Bird & Bird continues to invest in its international operations, launching its second Dutch office in Amsterdam 16 years after opening in The Hague.
However the new base, operative in January 2018, will not have any permanent staff but act as a hub for the firm’s lawyers to meet with Amsterdam-based clients as well as providing a flexible working space.
Netherlands managing partner Marcus Huisman told Legal Business the firm saw Amsterdam as a logical step. ‘There is a need to be close on a regular basis to our clients and prospects. International clients arrive at Schiphol Airport [in Amsterdam] and we want to offer them the opportunity to meet us there.’
He also pointed to the relocation of the European Medicines Agency from London to the Dutch capital in April 2019 as the most recent development encouraging the firm to open the new space. ‘We have a strong footprint in that sector, and this provides us with new opportunities.’
Bird & Bird’s office in The Hague numbers 80 lawyers, around 20 of them partners, focusing mainly on IP, telecoms, IT, corporate, energy and tax.
Huisman said there was a ‘broad feeling’ that the firm’s energy, corporate and fintech operations would find more opportunities with a base in the capital, and the firm was also looking closely at the Dutch media sector, which is very much Amsterdam-based.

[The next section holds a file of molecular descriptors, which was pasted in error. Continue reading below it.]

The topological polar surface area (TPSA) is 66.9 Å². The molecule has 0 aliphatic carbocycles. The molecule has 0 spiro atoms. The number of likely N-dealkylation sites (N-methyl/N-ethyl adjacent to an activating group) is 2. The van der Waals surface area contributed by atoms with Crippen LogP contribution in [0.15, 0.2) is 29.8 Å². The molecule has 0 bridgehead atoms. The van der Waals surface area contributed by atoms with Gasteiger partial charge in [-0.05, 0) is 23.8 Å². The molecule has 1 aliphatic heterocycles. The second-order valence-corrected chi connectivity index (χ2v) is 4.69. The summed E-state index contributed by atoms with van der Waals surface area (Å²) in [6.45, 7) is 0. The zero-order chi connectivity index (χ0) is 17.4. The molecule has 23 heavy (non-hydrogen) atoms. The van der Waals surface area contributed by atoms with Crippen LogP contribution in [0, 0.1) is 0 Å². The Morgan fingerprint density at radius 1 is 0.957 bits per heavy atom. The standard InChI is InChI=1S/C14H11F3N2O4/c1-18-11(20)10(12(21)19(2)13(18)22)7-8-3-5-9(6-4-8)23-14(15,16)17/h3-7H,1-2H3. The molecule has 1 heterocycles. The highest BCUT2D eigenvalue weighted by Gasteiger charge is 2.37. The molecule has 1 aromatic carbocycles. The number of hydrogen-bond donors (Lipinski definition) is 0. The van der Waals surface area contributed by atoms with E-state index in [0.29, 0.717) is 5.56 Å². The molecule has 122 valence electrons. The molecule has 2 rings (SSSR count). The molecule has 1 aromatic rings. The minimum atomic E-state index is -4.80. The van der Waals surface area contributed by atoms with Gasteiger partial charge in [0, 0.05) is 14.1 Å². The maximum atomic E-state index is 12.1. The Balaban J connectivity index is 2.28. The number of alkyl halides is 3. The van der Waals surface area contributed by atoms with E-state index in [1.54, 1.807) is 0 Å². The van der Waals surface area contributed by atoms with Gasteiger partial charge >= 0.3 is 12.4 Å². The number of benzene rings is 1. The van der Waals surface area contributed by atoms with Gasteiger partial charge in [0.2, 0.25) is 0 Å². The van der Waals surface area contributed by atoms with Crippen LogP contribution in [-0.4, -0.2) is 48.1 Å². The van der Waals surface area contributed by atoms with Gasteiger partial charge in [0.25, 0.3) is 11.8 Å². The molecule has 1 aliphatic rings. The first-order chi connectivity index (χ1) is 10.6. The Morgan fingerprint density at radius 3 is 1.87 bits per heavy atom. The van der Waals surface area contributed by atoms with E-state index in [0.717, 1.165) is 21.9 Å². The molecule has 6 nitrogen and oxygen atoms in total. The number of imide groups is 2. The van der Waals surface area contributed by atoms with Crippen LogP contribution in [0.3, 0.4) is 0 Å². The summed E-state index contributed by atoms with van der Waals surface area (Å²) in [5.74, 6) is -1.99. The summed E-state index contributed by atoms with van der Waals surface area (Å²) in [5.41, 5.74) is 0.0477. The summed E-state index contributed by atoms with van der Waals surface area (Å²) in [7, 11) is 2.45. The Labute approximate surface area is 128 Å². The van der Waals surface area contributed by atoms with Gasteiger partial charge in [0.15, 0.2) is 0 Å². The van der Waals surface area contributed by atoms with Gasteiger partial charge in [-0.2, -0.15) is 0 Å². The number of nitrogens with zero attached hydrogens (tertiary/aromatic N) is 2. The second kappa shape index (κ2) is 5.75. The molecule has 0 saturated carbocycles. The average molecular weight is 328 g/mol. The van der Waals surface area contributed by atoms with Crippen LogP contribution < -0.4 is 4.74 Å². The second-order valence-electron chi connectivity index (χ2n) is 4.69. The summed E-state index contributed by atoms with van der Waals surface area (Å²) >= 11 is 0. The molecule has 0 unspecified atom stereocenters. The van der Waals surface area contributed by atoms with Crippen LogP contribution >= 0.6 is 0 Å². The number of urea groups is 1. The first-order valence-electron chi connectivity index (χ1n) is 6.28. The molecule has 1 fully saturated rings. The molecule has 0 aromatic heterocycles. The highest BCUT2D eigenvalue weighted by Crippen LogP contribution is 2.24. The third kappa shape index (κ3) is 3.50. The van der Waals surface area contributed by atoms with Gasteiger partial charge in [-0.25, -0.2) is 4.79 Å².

‘We don’t think the new space should be limited to a few partners or associates,’ added Huisman. ‘We want a collective effort to make it a success.’
Bird & Bird’s main operations in The Netherlands will remain in The Hague, where the country’s telecoms regulator and Supreme Court are located and many IP matters decided on. A division of the Unified Patent Court is also expected to be established in the city next year.
This is the third announcement concerning Bird & Bird’s international operations over the last two months. It signed a non-exclusive co-operation agreement with Chinese firm AllBright Law Offices at the beginning of the month and also announced it would open a representative office in San Francisco next year, its first base in the States.
Meanwhile, Herbert Smith Freehills (HSF) is to open a second base in Sydney to house its alternative legal services team and most of its Australian business services staff from 2018.
The firm said the opening of the ‘innovative business service hub’ means ‘a much more sustainable occupancy cost for the firm in Australia’ and will help modernise the way its people work.
About 230 staff will relocate from the firm’s office at Castlereagh Street to the new premises in Macquarie Park at Talavera Road in the first half of next year, including chief operating officer Nicole Bamforth.
‘This enables us to markedly reduce the amount of space we lease in 161 Castlereagh Street with a number of the floors we currently occupy being relinquished to the building’s owners for re-leasing,’ said HSF chief executive officer Mark Rigotti. ‘The per-metre cost-saving is materially significant. The business case in making this move is unquestionable.’